Part of the internationally-focused Harbourfront Centre, The Power Plant showcases the latest work from artists around the world. This summer it opens three exciting new exhibitions by Pedro Reyes (b. 1972), Vasco Araújo (b. 1975) and Akram Zaatari (b. 1966). Although hailing from very different backgrounds, these artists are united by their perspectives on the world and their exploration of ideas.
Some of the work on display has been commissioned by the gallery and is premiering for the very first time in Canada. The projects delve into the relationships between individuals and the larger socio-political arena, exploring how our environments impact upon our lifestyle and health. Mexican artist, Pedro Reyes, shows his new work Sanatorium, a transient clinic that provides visitors with brief, unanticipated therapy sessions in an effort to cure ills associated with urban living. The participants are volunteers and their involvement challenges the notion of hierarchy, democratising the process.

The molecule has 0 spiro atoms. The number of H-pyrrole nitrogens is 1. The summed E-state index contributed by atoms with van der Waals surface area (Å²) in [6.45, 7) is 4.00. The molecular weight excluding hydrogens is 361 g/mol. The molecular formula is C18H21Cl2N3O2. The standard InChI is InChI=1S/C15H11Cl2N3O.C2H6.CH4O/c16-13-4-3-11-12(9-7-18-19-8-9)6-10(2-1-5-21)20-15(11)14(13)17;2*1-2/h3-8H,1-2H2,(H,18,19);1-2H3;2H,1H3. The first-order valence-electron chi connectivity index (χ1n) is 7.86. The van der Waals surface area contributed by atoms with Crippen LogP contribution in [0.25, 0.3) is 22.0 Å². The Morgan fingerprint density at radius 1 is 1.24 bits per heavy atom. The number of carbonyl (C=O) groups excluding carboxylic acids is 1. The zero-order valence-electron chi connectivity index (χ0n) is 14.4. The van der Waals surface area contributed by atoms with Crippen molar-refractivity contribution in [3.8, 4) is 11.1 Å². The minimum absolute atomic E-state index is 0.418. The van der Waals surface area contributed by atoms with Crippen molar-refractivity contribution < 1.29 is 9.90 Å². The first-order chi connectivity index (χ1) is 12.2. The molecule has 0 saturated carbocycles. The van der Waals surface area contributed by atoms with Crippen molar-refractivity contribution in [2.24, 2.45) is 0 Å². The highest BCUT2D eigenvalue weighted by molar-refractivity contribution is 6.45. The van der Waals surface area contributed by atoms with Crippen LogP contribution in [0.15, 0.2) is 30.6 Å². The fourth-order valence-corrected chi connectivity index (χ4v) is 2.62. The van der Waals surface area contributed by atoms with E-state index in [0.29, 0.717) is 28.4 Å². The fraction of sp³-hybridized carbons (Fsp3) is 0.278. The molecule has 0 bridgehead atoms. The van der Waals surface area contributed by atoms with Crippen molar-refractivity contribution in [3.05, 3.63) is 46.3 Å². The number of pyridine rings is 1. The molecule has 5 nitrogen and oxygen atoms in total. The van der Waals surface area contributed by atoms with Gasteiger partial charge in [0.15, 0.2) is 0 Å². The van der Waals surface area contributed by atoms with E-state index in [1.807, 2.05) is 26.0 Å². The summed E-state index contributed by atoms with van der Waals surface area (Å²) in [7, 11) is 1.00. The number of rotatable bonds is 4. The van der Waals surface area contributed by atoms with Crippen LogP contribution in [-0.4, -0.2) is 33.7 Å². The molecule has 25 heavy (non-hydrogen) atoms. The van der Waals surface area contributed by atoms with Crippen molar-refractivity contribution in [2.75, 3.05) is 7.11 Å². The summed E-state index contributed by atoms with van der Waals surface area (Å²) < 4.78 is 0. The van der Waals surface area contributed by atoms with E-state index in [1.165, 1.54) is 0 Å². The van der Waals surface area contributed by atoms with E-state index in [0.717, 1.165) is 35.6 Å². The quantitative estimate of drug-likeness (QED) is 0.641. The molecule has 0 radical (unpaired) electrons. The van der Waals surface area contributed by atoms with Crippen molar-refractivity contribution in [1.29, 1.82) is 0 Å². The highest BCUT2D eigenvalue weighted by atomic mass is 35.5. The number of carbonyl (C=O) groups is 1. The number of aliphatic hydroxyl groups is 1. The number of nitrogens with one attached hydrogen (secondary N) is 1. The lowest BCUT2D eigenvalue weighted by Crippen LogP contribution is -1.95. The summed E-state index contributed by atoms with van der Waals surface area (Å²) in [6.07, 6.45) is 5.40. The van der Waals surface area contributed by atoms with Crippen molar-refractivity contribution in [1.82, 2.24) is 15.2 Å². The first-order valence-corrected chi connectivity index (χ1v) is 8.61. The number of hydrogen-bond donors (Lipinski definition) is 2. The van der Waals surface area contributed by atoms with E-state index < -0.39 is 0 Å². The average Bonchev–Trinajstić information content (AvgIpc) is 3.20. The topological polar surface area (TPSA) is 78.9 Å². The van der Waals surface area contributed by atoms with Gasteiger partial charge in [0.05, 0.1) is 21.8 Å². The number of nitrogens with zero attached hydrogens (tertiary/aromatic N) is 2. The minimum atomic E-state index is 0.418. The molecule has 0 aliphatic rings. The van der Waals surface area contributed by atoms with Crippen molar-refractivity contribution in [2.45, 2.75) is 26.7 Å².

The work of Portuguese artist, Vasco Araújo, instead looks at the notion of representation and the canonization of history. He offers the idea that history is not a closed narrative but open to renewal and re-appropriation. He is interested in the human condition and showcases pieces that transcend boundaries and work across a variety of media. Akram Zaatari also looks at the concept of history and the manner in which this entwines with personal and individual experiences. A founding member of the Arab Image Foundation, Zaatari has collected more than 600,000 photographs from the Middle East, North Africa and the Arab diaspora. In tune with Araújo, he recontextualises these to question the ways in which we catalogue history and experience.
Pedro Reyes, Vasco Araújo and Akram Zaatari, The Power Plant Contemporary Art Gallery at Harbourfront Centre, 231 Queens Quay West, Toronto, ON, M5J 2G8, Canada, www.thepowerplant.org.
1. Installation view of TheSpirit of Utopia, (2013). Whitechapel Gallery, London. Courtesy Whitechapel Gallery, London. Copyright Timothy Soar.
Follow us on Twitter @AestheticaMag for the latest news in contemporary art and culture